In the science fiction series, Babylon 5, we learn about the “great” war. The great war was between two sides fighting for the benefit (or the evolution) of the “lesser” species. Each side has a different method to initiate change and improvement. One side (“the light”) seeks to change people through peaceful means. The other side (“the shadows”) seeks to change people through fear, pain, and, most importantly, war. The sad part about this is the ultimate conclusion from the series is that both sides are right and wrong. It really does echo human history.
For those who have grown up in these last few decades and for those who seek the love of God, passages of destruction and penalty are often emotionally hard to read and more difficult to understand the seeming conflict between the God of love and the apparent God of wrath.
When we read Lamentations it should, if we have our empathy intact, lead our hearts to ache for the loss and pain of Israel. It’s not that we do not understand that this is a consequence of Israel’s abandonment of God. We are human. We are called to empathize with others, even while we understand that these were consequences. Part of the struggle is that we long for comfort and security. We want our God to protect our understanding of our comfort and security. Whenever God even appears to challenge our comfort and security (even if it is for our own good), we cry out to and at God.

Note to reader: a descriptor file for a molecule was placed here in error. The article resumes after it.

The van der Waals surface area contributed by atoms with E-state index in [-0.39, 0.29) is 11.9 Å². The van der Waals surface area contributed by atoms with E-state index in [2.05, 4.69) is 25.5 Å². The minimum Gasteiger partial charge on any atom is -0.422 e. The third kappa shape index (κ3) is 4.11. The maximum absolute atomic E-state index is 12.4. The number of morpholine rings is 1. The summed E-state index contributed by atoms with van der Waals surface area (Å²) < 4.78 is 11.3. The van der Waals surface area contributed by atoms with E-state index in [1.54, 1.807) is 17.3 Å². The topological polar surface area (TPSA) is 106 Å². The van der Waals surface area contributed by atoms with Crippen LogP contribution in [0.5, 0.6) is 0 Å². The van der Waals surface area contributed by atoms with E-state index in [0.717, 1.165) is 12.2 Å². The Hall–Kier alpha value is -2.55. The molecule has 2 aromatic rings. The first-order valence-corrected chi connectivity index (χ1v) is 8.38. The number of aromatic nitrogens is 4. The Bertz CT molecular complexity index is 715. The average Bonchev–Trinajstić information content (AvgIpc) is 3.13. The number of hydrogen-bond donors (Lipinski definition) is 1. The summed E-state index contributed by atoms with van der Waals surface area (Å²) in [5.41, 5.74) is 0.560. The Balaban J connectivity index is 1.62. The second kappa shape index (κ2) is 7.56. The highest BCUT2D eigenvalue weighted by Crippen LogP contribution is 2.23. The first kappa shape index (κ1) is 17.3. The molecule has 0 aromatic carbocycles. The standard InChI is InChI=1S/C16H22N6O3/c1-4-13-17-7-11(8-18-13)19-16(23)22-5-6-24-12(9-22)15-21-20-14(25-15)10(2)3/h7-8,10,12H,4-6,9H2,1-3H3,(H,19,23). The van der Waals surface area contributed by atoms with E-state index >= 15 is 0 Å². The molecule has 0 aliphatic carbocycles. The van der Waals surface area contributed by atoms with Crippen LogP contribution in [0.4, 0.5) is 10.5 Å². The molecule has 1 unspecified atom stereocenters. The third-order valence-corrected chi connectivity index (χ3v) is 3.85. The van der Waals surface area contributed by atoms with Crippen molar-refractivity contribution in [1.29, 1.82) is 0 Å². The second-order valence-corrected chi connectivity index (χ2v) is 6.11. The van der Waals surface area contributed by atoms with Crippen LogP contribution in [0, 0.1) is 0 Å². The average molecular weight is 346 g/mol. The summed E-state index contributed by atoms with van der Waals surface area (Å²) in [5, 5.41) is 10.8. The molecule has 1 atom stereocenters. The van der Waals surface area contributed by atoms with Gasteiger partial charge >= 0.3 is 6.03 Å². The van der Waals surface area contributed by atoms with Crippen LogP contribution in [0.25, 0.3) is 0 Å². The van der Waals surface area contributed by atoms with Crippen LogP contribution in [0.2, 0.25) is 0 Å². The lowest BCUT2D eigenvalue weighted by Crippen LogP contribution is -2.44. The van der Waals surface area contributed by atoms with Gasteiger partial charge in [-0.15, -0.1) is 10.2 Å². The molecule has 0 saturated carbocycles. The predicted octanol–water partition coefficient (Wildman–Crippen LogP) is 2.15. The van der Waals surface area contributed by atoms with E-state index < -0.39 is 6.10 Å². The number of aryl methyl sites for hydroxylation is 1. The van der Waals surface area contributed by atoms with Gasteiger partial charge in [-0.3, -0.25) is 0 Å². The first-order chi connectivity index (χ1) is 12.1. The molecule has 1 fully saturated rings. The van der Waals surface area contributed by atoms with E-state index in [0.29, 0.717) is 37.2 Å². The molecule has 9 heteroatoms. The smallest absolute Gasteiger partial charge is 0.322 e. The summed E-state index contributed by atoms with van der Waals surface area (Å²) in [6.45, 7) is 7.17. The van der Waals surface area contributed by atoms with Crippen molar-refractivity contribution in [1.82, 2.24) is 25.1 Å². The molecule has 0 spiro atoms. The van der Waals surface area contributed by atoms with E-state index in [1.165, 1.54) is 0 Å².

We will often sound like that man in Capernaum. “What have you do with us, Jesus of Nazareth? Have you come to destroy us?”
Our earthly minds will often disregard the man either because of his possession, or (if we don’t believe in literal possession) because he is a mentally ill man (the modern view). Regardless of which choice, the man still sounds like many of us. “Don’t change us. We like the way we are living.”
Change often ends up being a little death and a little mourning. We either have the courage to face and embrace it, or we respond in fear and anger when it comes upon us.
- Have you ever had a personal life change that felt a little like death (not talking about the death of a loved one)?
- Why do we often reject war (of many kinds) and pain, pursue and desire change, and yet often only change when thrust into the middle of war and pain?